slide1 l.
Skip this Video
Loading SlideShow in 5 Seconds..
Prime Minister Lyonchhen leaving to NY PowerPoint Presentation
Download Presentation
Prime Minister Lyonchhen leaving to NY

Loading in 2 Seconds...

play fullscreen
1 / 19

Prime Minister Lyonchhen leaving to NY - PowerPoint PPT Presentation

  • Uploaded on

Prime Minister Lyonchhen leaving to NY . Peach Melba for Dessert. Ministry Agr . and UNDP. Community Based Poverty Reduction Initiative: 2008-2012. Royal Government of Bhutan. Bring poor households above subsistence level by ensuring appreciable level of income.

I am the owner, or an agent authorized to act on behalf of the owner, of the copyrighted work described.
Download Presentation

Prime Minister Lyonchhen leaving to NY

An Image/Link below is provided (as is) to download presentation

Download Policy: Content on the Website is provided to you AS IS for your information and personal use and may not be sold / licensed / shared on other websites without getting consent from its author.While downloading, if for some reason you are not able to download a presentation, the publisher may have deleted the file from their server.

- - - - - - - - - - - - - - - - - - - - - - - - - - E N D - - - - - - - - - - - - - - - - - - - - - - - - - -
    Presentation Transcript

    1. Prime Minister Lyonchhen leaving to NY

    2. Peach Melba for Dessert

    3. Ministry Agr. and UNDP

    4. Community Based Poverty Reduction Initiative:2008-2012 Royal Government of Bhutan

    5. Bring poor households above subsistence level by ensuring appreciable level of income. Ensure social mobilization and collective decision making in the execution of economic activities. Strengthen capacity of poor households through skill up-gradation training to ensure sustainability of employment activities beyond project period. Objectives

    6. Project Overview Scope : 5 eastern districts (these are the 5 poorest) Duration: Oct 1, 2008  - Sept 30, 2012 Budget: US$ 500,000 Stakeholders:Ministry of Agriculture UNDP Government registered CSOs Representatives from the communities

    7. Project Management

    8. Strategy Identification of the CSOs Signature of individual contract between the districts, UNDP and the selected CSOs Facilitation of social mobilization by CSOs Particular focus on women and other disadvantaged groups identified Empowerment and capacity building of the beneficiaries Consolidation of the local farmers organizations

    9. Roles & Responsibilities (Govt & UNDP) Government•  Identify CSOs with appropriate capability. •  A government officer will oversee activities of the CSOs.•  Facilitate interaction and consultation with departments, districts & CSOs.•  Through its designated agency either at National or District level monitor progress through reviews, visits and participation in mtgs.UNDP•  Provide financial resources •  Technical assist. to CSOs in implementation of work plans (prepared by CSOs in collaboration with Govt). •  With Govt and CSOs, support identification of options for HD initiatives at district level and identification of research/training needs for beneficiaries.•  Participate in review meetings and monitoring visits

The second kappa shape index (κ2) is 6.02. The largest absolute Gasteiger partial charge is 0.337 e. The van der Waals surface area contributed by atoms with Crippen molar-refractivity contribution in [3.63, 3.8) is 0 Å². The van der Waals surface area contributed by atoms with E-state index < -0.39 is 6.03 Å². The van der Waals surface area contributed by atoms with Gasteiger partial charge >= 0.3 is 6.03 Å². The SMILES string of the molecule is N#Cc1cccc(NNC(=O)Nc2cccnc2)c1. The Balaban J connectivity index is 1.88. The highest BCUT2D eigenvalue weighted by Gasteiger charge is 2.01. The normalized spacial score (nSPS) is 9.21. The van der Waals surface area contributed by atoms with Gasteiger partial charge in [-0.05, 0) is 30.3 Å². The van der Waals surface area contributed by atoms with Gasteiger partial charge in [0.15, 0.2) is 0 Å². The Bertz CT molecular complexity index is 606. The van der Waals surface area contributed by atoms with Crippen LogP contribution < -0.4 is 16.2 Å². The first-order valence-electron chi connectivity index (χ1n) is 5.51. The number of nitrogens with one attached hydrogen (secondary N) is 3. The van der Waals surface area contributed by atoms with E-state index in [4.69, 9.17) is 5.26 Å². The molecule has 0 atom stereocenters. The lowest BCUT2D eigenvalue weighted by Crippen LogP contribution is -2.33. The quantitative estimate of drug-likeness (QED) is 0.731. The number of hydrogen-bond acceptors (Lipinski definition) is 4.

10. Challenge reaching the genuine poor Social mobilisation and development is not a spontaneous process. Can play a critical role, as facilitator, in: Social mobilization Organising them into clusters for development intervention training and capacity building Liaising with community to ensure sustainability Why CSO

    11. Draw up annual work plan Liaise with community Provision of orientation & capacity building training Identify location-specific feasible activities Help beneficiaries prepare their economic proposal Appraisal of proposal, funding and monitoring Develop standard of product (product dev, design, packaging etc.) Ensure collaboration with market and networking Find out sustainable ways and means Roles & Responsibilities (CSOs)

    12. Deliverables of CSOs Survey and identification of feasible economic activities Social mobilisation and formation of farmers’ group 1/3rd must be of exclusively women farmers’ group Awareness built on possible income generating ventures Farmers provided with assistance for investment activities Training needs assessment through participatory mechanism Collaboration with research and institutes for training Quality of products for better marketing improved Marketing network established, marketing linkage facilitated

    13. Monitoring: • Annual Reports by Project Manager presented to Project Board • Participatory process include beneficiaries reporting on results • Evaluation: • Mid-term evaluation: external, realign project as necessary • Final: external, for lessons learnt for future interventions • Baseline: • # and % of unemployed members in the employable age (15 – 65) • # and % of unemployed women in this age group • Average house hold incomes. • Results of initial survey of “happiness” using Bhutan methodology • Indicators of success: • Annual incremental increases of 10% in all of the above indicators • Overall 40% increase over the project duration • Annual increase of 10% on level of “happiness” M&E

    14. Risk Management

    15. Exit • Gradual exit of the program. Last year of the strategy will be only supervising and advising specific problem for the group. Sustainability • Social and cultural - the micro-enterprise was identified in a participatory manner by the community members themselves.. • Economic.- through continued improvement of the product and search for marketing networks. • Capital – micro-savings and micro-insurance programme. • Political – through, the participation of the government from the initial stages including through monitoring the progress of the implementation. Exit Strategy

    16. Gross National Happiness Indicatorseducationhealthemploymenttime usecultural vitalityenvironmental diversityemotional well beingliving standardgovernance